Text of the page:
Amazon pilot review: Mad Dogs and Salem Rogers: Model of the Year 1998
James R | On 21, Jan 2015
Hot on the heels of Transparent’s Golden Globe win, Amazon is back with its new season of TV pilots – available for free to customers and non-customers alike. Feedback from viewers is then used to decide which to commission as full series.
We continue our rundown of the line-up with a supermodel comedy and a thriller remake.
Billy Zane. It’s hard to think of two better words to make you watch a TV show. Unless, of course, those words are “Shawn Ryan”. Mad Dogs, then, is one of the more interesting prospects in Amazon’s new pilot seasons.
Amazon’s Mad Dogs is a remake of a Sky TV series of the same name, written by Cris Cole. The scenario is broadly unchanged: four old friends travel to visit a fifth member of their group, who is about to retire. Zane plays Milo, the rich Belize resident, who appears to spend his days lounging by a swimming pool. He’s confident. He’s imposing. He’s clad in a thin, white shirt. He’s Billy Zane.
The others, naturally, are both jealous and suspicious of Billy Zane; a combination that can only lead to bad things. But it turns out that their divisions go deeper than that, as old secrets and conflicts are unearthed. The cast are all up for it as the varyingly divorced and single bunch, from Romany Malco as Gus and Michael Imperioli as Lex to Ben Chaplin – who played Billy’s role in the original – as Joel. Steve Zahn is the stand-out cast member, though, as the married Cobi, who wastes no time getting off with one of the (extremely loud in bed) locals.
That’s one of the few moments of laughter in what is purportedly a comedy, as the majority of the episode’s humour stems from the kind of laddish banter that is, in 2004, both tired and familiar. But director Charles McDougall brings some visual energy to their man-child chaos, while Cris Cole’s script, co-written with Shawn Ryan, seems to benefit from The Shield creator’s experienced handling of machismo and testosterone, turning the awkward reunion into a bubbling cauldron of unease; even if the characters themselves feel like shallow stereotypes, the tension that builds is tangible.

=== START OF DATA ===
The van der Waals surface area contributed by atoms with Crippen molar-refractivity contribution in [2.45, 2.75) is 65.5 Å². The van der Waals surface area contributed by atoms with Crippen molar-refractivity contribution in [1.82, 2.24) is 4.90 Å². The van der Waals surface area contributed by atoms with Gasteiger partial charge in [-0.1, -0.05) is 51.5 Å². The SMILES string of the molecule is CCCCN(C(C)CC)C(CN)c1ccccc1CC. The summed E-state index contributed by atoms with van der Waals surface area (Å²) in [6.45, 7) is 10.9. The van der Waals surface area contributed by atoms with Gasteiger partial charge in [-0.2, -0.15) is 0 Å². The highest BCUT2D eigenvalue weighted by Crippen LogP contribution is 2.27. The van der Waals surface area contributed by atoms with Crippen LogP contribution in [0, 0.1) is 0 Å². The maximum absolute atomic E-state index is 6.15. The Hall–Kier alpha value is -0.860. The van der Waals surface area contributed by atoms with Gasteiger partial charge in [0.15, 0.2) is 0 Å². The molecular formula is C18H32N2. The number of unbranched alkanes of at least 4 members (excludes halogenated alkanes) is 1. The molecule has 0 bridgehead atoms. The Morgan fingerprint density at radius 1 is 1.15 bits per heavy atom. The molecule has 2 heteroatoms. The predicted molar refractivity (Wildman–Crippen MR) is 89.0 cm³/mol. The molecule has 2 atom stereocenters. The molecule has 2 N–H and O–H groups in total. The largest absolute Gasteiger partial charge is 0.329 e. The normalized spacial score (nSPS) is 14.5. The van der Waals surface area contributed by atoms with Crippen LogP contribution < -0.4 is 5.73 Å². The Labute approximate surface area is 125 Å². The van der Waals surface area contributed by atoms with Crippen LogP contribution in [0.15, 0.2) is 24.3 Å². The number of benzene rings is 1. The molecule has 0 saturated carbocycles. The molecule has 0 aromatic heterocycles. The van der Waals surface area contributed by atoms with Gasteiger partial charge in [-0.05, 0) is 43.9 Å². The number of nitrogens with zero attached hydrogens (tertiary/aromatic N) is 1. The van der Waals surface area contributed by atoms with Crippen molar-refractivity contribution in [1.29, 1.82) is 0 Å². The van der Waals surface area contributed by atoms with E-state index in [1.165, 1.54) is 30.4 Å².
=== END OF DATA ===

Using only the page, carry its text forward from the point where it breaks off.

“I’m a grown man! I don’t have to have loyalty to him or to any of you!” cries one, as a dead animal, a hijacked boat and an explosive dinner party stack up, one after the after. The hour of Things Going Wrong climaxes with a thrilling final confrontation that reiterates the potential the UK premise clearly had – enough to spark this version. Will this remake offer anything more than more of the same? Billy Zane, you may well reply. But with Milo introduced as more of a cameo than a central character, the weight will fall on Shawn Ryan to bring something new. Compared to fellow Amazon pilot The Man in the High Castle, the result feels disappointingly average. With the original spanning an impressive four seasons, though, maybe more of the same is what Amazon is hoping for.
Salem Rogers: Model of the Year 1998
If Mean Girls were a TV show and starred Regina George, Salem Rogers: Model of the Year 1998 would be it. Leslie Bobb plays model, who went off the rails and into rehab in her 1990s heyday – only for rehab to kick her back out again as a lost cause, over a decade later.
Society, though, has changed. Models are now normal-sized people. The name Salem Rogers means nothing. And Victoria’s Secret? She’s more likely to get a gig strutting her stuff at the local mall.
Salem stumbles through this strange world with all the subtlety of Brian Blessed, consistently being annoyingly self-centred, horribly rude and mildly racist to everyone around her. It’s a one-joke premise, which starts to wear thin, despite Bibb throwing herself into the role.
Just as things begin to get tedious, though, up pops Rachel Dratch as her former assistant, Agatha, who now writes self-help books for kids. Can she take Salem under her wing and help her improve? Will she learn lessons about herself along the way? The pilot wins no points for originality, but Ratch is equally dedicated to her character, all nervous twitches, barely contained anger and forced smiles.
Together, the actors make a surprisingly watchable pair. There are still nowhere near enough laughs for a comedy that is so “edgy” it includes near-total nudity and cocaine, but the couple’s interactions are enjoyable, particularly when not saying anything; for a show about surface appearance, it’s apt that both stars’ facial expressions are perfect.
Even with the appearance of Mad Men’s Harry Hamlin in a supporting role, though, it’s hard to imagine Salem Rogers developing into more than a mildly diverting 30-minute pilot. Somewhere between Mean Girls and Young Adult, without the wit of one and the bite of the other, there is potential, but as it stands, it’s not totally fetch.